Not everyone’s holiday plans resemble a Hallmark card.
If the “most wonderful time of the year” isn’t your reality, you’re not alone. You might have an idea of a festive picture-perfect holiday season, but what actually transpires doesn’t always measure up. And that’s where loneliness comes from.
This is according to King’s College London graduate student Samia Akhter-Khan, first author of a study – “Understanding and Addressing Older Adults’ Loneliness: The Social-Relationship Expectations Framework”, done with Matthew Prina, Gloria Hoi-Yan Wong, Rosie Mayston, and Leon Li. Perspectives – that appeared on Psychological Science.
“Loneliness results from a discrepancy between expected and actual social relationships,” Akhter-Khan said.
In every relationship, people expect certain basics. “We all want people in our lives who we can ask for help. Friends we can call on when we need them. Someone to talk to. People who ‘get’ us. Someone we can trust. Companions with whom we can share fun experiences,” Akhter-Khan said.
But – according to the researchers – using a theory called the Social Relationship Expectations Framework, older people may have certain relationship expectations that have gone overlooked.
And what efforts to reduce loneliness have neglected, Akhter-Khan said, is how relationship expectations change as people get older. “What we want from social connections in, say, our 30s isn’t what we want in our 70s.”
The researchers identified two age-specific expectations that haven’t been taken into account:
- Older adults want to feel respected. They want people to listen to them, to take an interest in their experiences and learn from their mistakes. To appreciate what they’ve been through and the obstacles they have overcome.
- They also want to contribute: to give back to others and their community and pass along traditions or skills through teaching and mentoring, volunteering, caregiving, or other meaningful activities.
Finding ways to fulfill these expectations as we get older can go a long way towards combating loneliness in later life, but research has largely left them out.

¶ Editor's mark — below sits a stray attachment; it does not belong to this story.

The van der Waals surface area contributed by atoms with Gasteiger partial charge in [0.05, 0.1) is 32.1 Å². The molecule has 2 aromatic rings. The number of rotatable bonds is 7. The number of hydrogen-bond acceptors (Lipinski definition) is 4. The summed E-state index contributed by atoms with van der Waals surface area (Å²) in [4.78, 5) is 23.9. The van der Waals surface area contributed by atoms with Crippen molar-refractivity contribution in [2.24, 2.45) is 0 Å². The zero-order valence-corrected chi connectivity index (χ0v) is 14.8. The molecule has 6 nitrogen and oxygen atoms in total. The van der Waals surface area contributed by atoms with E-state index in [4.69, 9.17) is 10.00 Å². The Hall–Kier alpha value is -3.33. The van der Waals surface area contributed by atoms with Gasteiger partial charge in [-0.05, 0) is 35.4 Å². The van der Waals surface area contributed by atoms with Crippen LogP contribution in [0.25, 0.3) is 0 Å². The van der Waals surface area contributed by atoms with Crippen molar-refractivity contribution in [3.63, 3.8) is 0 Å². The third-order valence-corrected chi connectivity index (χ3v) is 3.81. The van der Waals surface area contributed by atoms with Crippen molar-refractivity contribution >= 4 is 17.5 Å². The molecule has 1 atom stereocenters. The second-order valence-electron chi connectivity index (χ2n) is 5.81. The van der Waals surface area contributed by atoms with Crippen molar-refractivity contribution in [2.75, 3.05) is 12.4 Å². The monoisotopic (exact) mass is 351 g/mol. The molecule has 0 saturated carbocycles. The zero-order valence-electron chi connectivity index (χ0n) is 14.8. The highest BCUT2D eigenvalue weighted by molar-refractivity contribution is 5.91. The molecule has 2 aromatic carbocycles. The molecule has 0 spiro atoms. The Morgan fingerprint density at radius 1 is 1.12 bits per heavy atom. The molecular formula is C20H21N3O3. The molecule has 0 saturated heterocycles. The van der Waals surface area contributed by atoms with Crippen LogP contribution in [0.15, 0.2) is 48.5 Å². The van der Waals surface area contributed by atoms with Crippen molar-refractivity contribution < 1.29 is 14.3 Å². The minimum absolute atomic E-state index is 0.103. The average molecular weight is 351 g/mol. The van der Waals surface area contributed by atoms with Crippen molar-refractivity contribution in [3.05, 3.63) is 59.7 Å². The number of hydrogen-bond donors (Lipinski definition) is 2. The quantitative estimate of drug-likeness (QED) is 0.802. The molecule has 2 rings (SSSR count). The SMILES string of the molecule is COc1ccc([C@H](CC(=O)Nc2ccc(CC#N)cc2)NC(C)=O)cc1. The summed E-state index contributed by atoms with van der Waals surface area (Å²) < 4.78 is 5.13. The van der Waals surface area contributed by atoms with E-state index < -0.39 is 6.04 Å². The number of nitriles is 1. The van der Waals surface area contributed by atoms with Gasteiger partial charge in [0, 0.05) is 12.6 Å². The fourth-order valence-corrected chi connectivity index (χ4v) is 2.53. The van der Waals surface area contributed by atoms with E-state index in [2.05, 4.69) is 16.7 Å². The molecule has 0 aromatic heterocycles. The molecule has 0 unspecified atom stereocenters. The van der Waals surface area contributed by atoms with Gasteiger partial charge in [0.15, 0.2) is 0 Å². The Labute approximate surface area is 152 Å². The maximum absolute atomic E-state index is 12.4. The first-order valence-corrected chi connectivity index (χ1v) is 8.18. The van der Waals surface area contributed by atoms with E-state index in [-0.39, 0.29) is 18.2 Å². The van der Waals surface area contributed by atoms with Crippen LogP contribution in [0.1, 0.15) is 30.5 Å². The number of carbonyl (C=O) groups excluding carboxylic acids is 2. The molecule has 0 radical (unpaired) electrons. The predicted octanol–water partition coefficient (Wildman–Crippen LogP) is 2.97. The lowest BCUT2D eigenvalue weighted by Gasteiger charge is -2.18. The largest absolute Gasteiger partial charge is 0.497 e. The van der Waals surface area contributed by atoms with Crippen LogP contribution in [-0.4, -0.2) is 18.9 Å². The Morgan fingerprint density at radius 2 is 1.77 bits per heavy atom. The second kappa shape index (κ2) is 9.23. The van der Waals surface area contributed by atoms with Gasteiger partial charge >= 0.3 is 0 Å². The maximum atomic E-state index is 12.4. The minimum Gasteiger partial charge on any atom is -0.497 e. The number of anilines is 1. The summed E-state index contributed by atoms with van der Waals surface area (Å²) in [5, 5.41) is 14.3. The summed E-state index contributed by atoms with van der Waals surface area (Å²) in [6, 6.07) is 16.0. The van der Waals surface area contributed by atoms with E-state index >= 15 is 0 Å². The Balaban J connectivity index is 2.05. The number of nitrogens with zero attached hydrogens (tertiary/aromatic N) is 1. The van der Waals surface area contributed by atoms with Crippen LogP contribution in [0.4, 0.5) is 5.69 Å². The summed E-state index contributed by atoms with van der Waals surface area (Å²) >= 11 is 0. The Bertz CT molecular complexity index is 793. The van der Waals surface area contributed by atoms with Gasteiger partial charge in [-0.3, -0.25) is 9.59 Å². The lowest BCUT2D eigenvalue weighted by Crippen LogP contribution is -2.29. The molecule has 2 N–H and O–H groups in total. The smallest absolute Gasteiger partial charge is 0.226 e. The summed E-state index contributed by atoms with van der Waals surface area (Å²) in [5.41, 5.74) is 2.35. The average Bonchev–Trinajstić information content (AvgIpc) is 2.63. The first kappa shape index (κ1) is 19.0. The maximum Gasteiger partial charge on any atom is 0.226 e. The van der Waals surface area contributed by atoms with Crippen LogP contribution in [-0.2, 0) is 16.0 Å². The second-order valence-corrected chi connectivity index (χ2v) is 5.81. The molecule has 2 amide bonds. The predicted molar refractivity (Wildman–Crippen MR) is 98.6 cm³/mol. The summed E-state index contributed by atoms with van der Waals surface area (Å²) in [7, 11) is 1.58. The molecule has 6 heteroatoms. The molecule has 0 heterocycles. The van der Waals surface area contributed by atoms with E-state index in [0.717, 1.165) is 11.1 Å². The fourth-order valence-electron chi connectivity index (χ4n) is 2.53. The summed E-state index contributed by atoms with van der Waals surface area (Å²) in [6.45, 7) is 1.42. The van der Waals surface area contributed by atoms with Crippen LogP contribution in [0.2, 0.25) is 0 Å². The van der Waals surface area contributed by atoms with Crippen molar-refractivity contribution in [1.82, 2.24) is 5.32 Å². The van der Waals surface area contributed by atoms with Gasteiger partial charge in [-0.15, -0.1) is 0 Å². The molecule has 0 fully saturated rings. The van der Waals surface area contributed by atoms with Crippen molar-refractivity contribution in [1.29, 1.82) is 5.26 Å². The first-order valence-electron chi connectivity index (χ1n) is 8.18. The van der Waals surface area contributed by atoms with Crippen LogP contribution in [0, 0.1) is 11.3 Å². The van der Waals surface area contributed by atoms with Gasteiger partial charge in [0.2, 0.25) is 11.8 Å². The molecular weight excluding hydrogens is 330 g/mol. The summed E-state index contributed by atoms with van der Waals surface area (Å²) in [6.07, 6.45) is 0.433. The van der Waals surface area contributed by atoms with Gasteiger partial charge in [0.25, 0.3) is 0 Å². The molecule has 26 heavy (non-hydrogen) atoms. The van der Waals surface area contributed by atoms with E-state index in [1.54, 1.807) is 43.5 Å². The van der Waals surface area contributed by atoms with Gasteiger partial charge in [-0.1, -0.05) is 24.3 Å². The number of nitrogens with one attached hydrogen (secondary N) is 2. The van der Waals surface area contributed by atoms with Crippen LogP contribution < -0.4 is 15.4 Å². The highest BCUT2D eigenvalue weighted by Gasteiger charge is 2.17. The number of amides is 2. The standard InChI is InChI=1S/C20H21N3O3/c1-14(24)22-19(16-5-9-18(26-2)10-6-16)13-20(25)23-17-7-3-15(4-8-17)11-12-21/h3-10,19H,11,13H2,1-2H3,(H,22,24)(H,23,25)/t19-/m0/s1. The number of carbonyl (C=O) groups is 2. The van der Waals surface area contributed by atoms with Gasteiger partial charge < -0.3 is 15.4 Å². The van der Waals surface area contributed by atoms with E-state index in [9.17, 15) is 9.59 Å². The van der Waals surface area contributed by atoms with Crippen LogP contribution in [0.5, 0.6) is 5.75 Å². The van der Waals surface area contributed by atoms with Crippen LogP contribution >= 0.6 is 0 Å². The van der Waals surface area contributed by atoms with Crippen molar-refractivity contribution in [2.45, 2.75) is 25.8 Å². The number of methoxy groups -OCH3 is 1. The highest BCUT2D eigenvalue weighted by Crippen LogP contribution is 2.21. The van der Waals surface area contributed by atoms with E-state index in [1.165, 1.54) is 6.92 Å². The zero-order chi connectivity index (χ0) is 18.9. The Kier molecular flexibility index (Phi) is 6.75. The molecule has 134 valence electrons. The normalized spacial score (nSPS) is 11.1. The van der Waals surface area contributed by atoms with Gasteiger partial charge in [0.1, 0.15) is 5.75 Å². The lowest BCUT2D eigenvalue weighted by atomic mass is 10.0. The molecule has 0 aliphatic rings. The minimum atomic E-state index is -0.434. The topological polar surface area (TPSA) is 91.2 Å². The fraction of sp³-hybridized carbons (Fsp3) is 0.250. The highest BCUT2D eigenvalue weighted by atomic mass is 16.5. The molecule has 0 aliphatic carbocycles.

Part of the reason for the oversight may be that often the labor and contributions of older people are unaccounted for in typical economic indices, said Akhter-Khan. “Ageism and negative aging stereotypes don’t help,” she added. A 2016 World Health Organization survey spanning 57 countries found that 60% of respondents said that older adults aren’t well respected.
Loneliness isn’t unique to older people. “It is a young people’s problem as well,” Akhter-Khan said. “If you look at the distribution of loneliness across the lifespan, there are two peaks, and one is in younger adulthood, and one is an old age.”
Even before the COVID-19 pandemic, world leaders began sounding the alarm on loneliness as a public health issue. Britain became the first country to name a minister for loneliness, in 2018. Japan followed suit in 2021.
That’s because loneliness is more than a feeling – it can have real impacts on health. Persistent loneliness has been associated with higher risks of dementia and Alzheimer’s disease, heart disease and stroke, and other health problems. Some researchers suggest it’s comparable or riskier than smoking and obesity.
The researchers hope that if we can better understand the factors driving loneliness, we might be better able to address it.